However, Week's various Christmas Bills of Fare do give us a clear idea of the scope of the food on offer at these establishments. Although it was not in the capital, the Bush Inn, which sadly no longer exists, was a tavern in a major international port with a sophisticated cultural life. Here is the section of the 1788 list, showing the game and poultry on offer. Variety and quantity were of course everything at this period.

A number of the birds listed here, such as the bittern, land rail (corncrake) and golden plover are quite rightly now protected species. The item 'water dabs'  puzzles me in a list of birds. A dab is usually the name for a flatfish, which closely resembles the flounder. I used to fish for them when I was a child. If anyone knows the identity of a water fowl with this name please contact me. A 'mew' was of course a sea gull.

In the next section, dealing with butchers meats there are also a few other items that may be unfamiliar to you. 'Pork griskins' were the most tender parts cut from pork loins and 'veal burrs' were the perennially popular sweetbreads.

Among the cold dishes on offer were 'collars of brawn', not the paté-like head cheese we now call brawn, but domestic boar meat which had been cut up into flat boned pieces called collars, wrapped in linen and boiled in a souse of wine, vinegar and spices. 'Rounds of beef' were rolled joints of brisket, salted, spiced and boiled in ale - what we might now call spiced beef, but which had various names at this period, including hunter's beef. A round of beef was a very popular Christmas dish. The baron of beef was a huge roasted joint, the full back end of the animal, which was always served cold. Cold sturgeon, usually pickled, was also popular at this time of year. Although there are minc'd pies on the bill of fare, it is noteable that there is no mention of plum pudding. Below is John Week's complete bill of fare - note the pin hole at the top. How does your planned Christmas dinner compare with this?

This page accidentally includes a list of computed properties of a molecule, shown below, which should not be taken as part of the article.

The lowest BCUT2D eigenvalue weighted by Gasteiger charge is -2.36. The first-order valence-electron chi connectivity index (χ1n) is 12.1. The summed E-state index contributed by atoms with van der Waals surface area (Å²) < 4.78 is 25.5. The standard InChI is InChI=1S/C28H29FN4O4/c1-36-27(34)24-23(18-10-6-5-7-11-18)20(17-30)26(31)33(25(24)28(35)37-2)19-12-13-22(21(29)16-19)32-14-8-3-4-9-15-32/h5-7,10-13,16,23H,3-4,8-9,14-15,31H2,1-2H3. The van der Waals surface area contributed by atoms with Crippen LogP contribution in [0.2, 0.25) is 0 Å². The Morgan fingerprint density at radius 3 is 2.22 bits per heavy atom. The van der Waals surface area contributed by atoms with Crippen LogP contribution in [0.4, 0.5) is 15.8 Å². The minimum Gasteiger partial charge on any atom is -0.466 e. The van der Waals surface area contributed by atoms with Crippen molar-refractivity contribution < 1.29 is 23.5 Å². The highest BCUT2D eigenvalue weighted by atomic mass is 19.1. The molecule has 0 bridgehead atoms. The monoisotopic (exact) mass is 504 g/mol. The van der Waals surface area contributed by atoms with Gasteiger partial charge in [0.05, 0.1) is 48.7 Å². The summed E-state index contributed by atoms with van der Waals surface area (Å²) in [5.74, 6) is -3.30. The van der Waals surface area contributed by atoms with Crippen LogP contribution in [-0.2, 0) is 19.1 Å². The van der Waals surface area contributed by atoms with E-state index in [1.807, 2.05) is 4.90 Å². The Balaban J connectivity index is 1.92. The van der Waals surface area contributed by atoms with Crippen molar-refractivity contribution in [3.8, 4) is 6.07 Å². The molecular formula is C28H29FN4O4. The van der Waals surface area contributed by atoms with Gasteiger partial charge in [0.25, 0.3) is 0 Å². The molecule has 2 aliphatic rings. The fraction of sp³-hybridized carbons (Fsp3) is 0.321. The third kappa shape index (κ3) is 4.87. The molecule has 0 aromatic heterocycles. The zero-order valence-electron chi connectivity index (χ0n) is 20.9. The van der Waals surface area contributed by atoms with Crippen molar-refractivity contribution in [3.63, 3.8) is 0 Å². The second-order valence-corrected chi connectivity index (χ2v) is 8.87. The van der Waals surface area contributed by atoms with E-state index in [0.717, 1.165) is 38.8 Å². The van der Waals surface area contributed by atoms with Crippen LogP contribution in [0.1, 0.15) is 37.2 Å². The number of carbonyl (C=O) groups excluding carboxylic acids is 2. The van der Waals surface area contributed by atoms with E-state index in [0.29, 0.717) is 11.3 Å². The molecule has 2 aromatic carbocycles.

The study of recipe books alone can lead to a very inaccurate perspective on what was really eaten in the past. Bills of fare and menus of actual meals like this marvellous survival can frequently tell us much more about our ancestors' real dining preferences. A scholar who concentrates on digging up this kind of eighteenth century source material on dining for whom I have a great deal of admiration is India Mandelkern. India is a rising star in the culinary history world. She has an acute eye, an admirable methodology and like Food History Jottings own research assistant Plumcake, is brilliant at discovering new sources. I recommend you read her marvellous blog Homo Gastronomicus. She has recently penned some interesting observations on turtle.

As promised I will say a great deal more about the two culinary history exhibitions on which I have been working, but for the moment here are a couple of links.


  1. Thanks for your kind words about Homo Gastronomicus! I have greatly enjoyed your post .. I am fascinated by late 18th century tavern dining as well, and I really do believe that it contributed more to the making of 'restaurant culture' than historians give it credit for. Also very impressed by your culinary credentials ... Have you ever recreated an orgiastic alderman's feast (complete with green sea turtle, of course)?

  2. I wonder if the water dab might refer to a member of the grebe family. They are a tiny water bird and varieties are present all over the world. (There's a tiny one that swims locally near my home.) You can see information about the UK variety at

  3. I think that it is very likely that the "Water Dab" is a type of grebe. Where I grew up the little grebe was known as a "Dab Chick".

    I assume these taverns are the model for La Grande Taverne de Londres and similar in Paris?